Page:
Reflections from Sara Roer

Sara bowls me over with her incredible ability to GET IT DONE. But that forward motion is founded on a deep kindness, which shows up in her reflections on our time in the park on Saturday. Here's what she has to say:

It’s 9:30am on a Saturday and I’m jogging through the rain in modified scrubs that show every. single. droplet. I’m rushing to set up a tent to shelter the materials we’ll be using for the next 3 hours while we (4 white performance artists) try to lure passers-by to talk to us about race and white culture in America. As I look for blue patches in the sky I half-hope I don’t find any because I half-hope the weather will keep anyone from coming to talk to us today. Because I’m terrified. Terrified I won’t do a “good job” (whatever that means), terrified I won’t have the right thing to say to light that elusive spark in someone else, terrified I’ll be yelled at, or worse completely dismissed. After all, what do I know anyway? I’m a thirtysomething artist who’s been to ONE undoing racism training and read only articles that come at me through my facebook feed or email. I listen to Melissa Harris-Perry. I AM NO EXPERT.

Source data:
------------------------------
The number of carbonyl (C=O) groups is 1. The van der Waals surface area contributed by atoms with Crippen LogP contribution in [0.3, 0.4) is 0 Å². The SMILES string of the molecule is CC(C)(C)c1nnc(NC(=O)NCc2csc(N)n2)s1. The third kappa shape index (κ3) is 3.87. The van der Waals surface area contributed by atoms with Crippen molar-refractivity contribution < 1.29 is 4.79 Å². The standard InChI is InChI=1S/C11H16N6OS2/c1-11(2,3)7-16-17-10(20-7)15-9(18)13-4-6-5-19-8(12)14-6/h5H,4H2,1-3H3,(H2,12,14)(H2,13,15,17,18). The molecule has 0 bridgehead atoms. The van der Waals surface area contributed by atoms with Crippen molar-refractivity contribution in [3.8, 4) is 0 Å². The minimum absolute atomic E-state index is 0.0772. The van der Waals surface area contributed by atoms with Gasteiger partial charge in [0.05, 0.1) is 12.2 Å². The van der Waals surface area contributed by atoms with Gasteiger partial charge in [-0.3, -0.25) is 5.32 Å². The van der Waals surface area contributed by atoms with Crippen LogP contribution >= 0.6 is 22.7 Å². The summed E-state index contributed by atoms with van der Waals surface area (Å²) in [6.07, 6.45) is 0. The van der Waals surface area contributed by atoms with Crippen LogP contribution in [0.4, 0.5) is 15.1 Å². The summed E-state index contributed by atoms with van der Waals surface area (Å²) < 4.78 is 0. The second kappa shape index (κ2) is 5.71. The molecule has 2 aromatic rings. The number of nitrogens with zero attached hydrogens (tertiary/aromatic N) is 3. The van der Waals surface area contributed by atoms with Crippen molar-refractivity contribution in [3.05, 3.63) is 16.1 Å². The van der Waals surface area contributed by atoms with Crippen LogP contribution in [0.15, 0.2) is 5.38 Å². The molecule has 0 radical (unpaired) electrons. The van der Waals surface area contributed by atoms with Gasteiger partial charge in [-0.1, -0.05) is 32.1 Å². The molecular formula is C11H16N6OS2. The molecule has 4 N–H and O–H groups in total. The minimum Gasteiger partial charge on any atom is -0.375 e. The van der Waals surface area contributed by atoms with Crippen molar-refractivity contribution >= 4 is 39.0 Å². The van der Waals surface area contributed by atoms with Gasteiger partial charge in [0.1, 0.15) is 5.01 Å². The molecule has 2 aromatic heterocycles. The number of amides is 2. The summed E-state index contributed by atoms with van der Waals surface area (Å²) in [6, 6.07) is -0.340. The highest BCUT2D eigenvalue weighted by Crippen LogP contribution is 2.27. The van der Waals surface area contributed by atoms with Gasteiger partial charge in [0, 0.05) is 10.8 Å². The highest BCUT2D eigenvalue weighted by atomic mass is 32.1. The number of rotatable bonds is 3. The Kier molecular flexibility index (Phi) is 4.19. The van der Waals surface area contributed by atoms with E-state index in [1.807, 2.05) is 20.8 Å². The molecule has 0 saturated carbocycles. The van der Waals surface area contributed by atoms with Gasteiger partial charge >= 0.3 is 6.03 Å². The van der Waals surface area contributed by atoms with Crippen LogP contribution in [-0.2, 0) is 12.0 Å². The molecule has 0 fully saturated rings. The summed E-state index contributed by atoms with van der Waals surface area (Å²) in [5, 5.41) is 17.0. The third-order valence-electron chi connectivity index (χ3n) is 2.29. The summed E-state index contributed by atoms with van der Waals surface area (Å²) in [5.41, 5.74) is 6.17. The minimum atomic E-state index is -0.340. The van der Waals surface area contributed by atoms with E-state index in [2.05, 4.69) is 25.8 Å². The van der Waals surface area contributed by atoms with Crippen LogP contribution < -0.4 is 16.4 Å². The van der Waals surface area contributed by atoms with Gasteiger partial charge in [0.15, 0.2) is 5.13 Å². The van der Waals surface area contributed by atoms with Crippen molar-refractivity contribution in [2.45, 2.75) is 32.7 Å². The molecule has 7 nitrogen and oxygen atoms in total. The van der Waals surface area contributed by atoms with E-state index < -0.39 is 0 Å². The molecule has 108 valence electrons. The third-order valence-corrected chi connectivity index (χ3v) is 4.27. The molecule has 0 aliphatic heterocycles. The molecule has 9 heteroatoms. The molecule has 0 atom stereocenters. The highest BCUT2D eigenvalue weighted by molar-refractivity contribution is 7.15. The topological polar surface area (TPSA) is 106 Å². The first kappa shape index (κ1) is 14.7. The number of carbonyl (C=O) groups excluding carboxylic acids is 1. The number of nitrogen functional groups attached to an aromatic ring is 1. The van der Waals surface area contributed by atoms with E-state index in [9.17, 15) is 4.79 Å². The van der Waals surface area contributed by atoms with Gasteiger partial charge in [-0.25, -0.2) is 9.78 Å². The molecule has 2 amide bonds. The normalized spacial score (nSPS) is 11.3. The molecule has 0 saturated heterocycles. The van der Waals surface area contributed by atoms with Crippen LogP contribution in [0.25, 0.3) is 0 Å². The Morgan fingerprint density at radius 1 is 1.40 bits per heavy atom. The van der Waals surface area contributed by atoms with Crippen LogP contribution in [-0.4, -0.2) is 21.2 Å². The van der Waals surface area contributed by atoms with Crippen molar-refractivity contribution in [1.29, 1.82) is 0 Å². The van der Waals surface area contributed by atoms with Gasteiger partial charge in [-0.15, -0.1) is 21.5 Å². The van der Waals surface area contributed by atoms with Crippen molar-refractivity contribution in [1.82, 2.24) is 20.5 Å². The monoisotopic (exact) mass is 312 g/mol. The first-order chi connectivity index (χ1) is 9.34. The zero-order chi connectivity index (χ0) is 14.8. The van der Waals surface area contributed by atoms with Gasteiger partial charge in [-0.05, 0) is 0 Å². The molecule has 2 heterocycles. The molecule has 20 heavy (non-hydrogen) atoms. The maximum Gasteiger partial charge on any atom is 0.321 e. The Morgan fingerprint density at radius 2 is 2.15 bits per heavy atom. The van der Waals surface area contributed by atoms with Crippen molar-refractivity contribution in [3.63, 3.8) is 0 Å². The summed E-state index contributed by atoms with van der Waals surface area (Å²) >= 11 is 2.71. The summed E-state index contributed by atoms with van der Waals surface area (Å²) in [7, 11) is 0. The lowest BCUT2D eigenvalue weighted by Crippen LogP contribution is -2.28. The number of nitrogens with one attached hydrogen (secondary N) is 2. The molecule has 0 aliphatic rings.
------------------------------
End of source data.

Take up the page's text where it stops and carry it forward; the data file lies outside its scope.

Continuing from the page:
Then I feel it – this sweet voice piping up in the back of my head. It’s saying exactly some of the things I’ll be saying to people very very shortly. Things like “It really sounds like you’re suffering from some perfectionism driven by intellectualism right now. Consider how these can be framed as symptoms of Internalized Racial Superiority.” And I do. Because they are. And my recognizing my own suffering is one way in. And it’s the door I’ll hold open to anyone else who cares to enter today, and the next day, and the next.